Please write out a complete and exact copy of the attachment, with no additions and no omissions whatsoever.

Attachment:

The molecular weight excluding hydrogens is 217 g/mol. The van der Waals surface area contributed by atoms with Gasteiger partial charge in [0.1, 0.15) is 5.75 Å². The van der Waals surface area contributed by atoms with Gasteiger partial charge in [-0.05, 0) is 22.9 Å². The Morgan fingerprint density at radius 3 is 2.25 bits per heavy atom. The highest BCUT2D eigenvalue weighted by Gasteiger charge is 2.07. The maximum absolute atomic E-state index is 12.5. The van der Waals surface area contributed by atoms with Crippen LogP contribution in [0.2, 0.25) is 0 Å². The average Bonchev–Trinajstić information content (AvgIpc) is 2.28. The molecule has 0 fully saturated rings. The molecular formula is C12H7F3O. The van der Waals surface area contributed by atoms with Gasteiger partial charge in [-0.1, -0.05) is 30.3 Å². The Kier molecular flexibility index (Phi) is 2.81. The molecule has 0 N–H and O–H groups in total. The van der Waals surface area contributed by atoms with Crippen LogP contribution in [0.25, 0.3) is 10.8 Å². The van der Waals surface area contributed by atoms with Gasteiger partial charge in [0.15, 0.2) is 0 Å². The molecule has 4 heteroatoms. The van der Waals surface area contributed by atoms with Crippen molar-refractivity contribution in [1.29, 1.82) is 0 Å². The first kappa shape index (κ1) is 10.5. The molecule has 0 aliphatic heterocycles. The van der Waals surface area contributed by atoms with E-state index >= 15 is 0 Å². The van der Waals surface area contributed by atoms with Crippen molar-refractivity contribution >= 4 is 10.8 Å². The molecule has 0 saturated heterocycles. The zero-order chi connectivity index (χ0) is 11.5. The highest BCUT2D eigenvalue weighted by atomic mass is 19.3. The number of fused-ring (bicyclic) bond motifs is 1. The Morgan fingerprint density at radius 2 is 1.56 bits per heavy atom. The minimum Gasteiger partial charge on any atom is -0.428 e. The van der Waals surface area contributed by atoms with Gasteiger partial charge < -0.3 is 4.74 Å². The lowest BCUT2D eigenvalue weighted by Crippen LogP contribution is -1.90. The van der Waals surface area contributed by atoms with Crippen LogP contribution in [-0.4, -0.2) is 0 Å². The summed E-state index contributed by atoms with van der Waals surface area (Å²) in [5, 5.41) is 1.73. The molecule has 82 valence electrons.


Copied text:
The molecular weight excluding hydrogens is 217 g/mol. The van der Waals surface area contributed by atoms with Gasteiger partial charge in [0.1, 0.15) is 5.75 Å². The van der Waals surface area contributed by atoms with Gasteiger partial charge in [-0.05, 0) is 22.9 Å². The Morgan fingerprint density at radius 3 is 2.25 bits per heavy atom. The highest BCUT2D eigenvalue weighted by Gasteiger charge is 2.07. The maximum absolute atomic E-state index is 12.5. The van der Waals surface area contributed by atoms with Crippen LogP contribution in [0.2, 0.25) is 0 Å². The average Bonchev–Trinajstić information content (AvgIpc) is 2.28. The molecule has 0 fully saturated rings. The molecular formula is C12H7F3O. The van der Waals surface area contributed by atoms with Gasteiger partial charge in [-0.1, -0.05) is 30.3 Å². The Kier molecular flexibility index (Phi) is 2.81. The molecule has 0 N–H and O–H groups in total. The van der Waals surface area contributed by atoms with Crippen LogP contribution in [0.25, 0.3) is 10.8 Å². The van der Waals surface area contributed by atoms with Gasteiger partial charge in [0.15, 0.2) is 0 Å². The molecule has 4 heteroatoms. The van der Waals surface area contributed by atoms with Crippen molar-refractivity contribution in [1.29, 1.82) is 0 Å². The first kappa shape index (κ1) is 10.5. The molecule has 0 aliphatic heterocycles. The van der Waals surface area contributed by atoms with E-state index >= 15 is 0 Å². The van der Waals surface area contributed by atoms with Crippen molar-refractivity contribution >= 4 is 10.8 Å². The molecule has 0 saturated heterocycles. The zero-order chi connectivity index (χ0) is 11.5. The highest BCUT2D eigenvalue weighted by atomic mass is 19.3. The number of fused-ring (bicyclic) bond motifs is 1. The Morgan fingerprint density at radius 2 is 1.56 bits per heavy atom. The minimum Gasteiger partial charge on any atom is -0.428 e. The van der Waals surface area contributed by atoms with Gasteiger partial charge < -0.3 is 4.74 Å². The lowest BCUT2D eigenvalue weighted by Crippen LogP contribution is -1.90. The van der Waals surface area contributed by atoms with Crippen LogP contribution in [-0.4, -0.2) is 0 Å². The summed E-state index contributed by atoms with van der Waals surface area (Å²) in [5, 5.41) is 1.73. The molecule has 82 valence electrons.